On the one hand, there are concrete public services providing, among others, financial support, tax incentives, infrastructure or patent-related incentives. On the other hand, there are a set of increasingly prominent policies focussing on open innovation, co-creation, and mission-oriented policies that can create attractive conditions for partnerships to emerge.
When contemplating the right mix of instruments it is important to recognise that innovation is a complex, non-linear process which is in some part inevitably reflected in the innovation ecosystem. However, too much complexity of the policy support mechanisms for entrepreneurship, innovation and growth poses a serious barrier to multi-sector engagement in collaborative activities, and therefore reducing that complexity alongside the introduction of new instruments and policies is key. How to get that balance right is not always an easy task, which is why at IGL we advocate for an experimental approach which means starting small, testing different options, evaluating them rigorously and scaling those that prove to be the most effective.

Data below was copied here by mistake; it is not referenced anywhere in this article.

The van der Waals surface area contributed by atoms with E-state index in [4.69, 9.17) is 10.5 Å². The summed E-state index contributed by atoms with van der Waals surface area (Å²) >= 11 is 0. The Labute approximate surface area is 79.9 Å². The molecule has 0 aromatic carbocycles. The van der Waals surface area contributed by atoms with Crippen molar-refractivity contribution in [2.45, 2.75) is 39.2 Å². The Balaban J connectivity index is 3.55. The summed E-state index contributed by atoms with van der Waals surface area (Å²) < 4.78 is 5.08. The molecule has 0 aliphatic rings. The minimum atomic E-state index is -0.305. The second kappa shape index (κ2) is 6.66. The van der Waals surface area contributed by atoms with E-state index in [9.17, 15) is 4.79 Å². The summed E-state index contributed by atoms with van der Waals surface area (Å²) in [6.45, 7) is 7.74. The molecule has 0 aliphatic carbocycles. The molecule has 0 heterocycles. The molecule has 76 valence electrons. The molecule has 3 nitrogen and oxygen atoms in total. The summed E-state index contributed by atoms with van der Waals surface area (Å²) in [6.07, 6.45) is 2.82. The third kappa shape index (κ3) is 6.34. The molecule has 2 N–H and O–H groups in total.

And we don’t only advocate for it, but also support governments in this quest as an additional intermediary who can help manage challenges related to partnerships dissolving easily when individual champions change roles, transfer departments or get assigned work that is perceived of greater priority. The partnership example presented in the first part of this blog highlighted the importance of aspects such as networking opportunities and events; the availability of a seed grant, a larger grant, and an experimental culture within MicroMentor. IGL as an intermediary fosters all of the above.
IGL is a global initiative that works to embed a culture of experimentation and learning in innovation and business policy and, as part of this mission, we work with governments to identify and test new policy ideas that in fact often come from academia, NGOs and/or businesses and consortia. Collaboration is therefore at the heart of what we do, which is why we also manage an IGL Research Network and organise an annual conference that includes everything from the discussion of academic research to inspiring keynotes and hands-on workshops, and has proven to be an excellent opportunity to connect senior policymakers, practitioners and academics to discuss the innovation policies of the future. (By the way, mark your calendars: our next conference will take place in June 2020 in London.)
As our colleague Laurie Smith highlighted in a recent blog, intermediaries can provide useful help by “bring(ing) together expertise, knowledge, resources, problems and solutions to enhance innovation” so we would love to take on that intermediary role and hear your ideas about how to build partnerships for policy experimentation.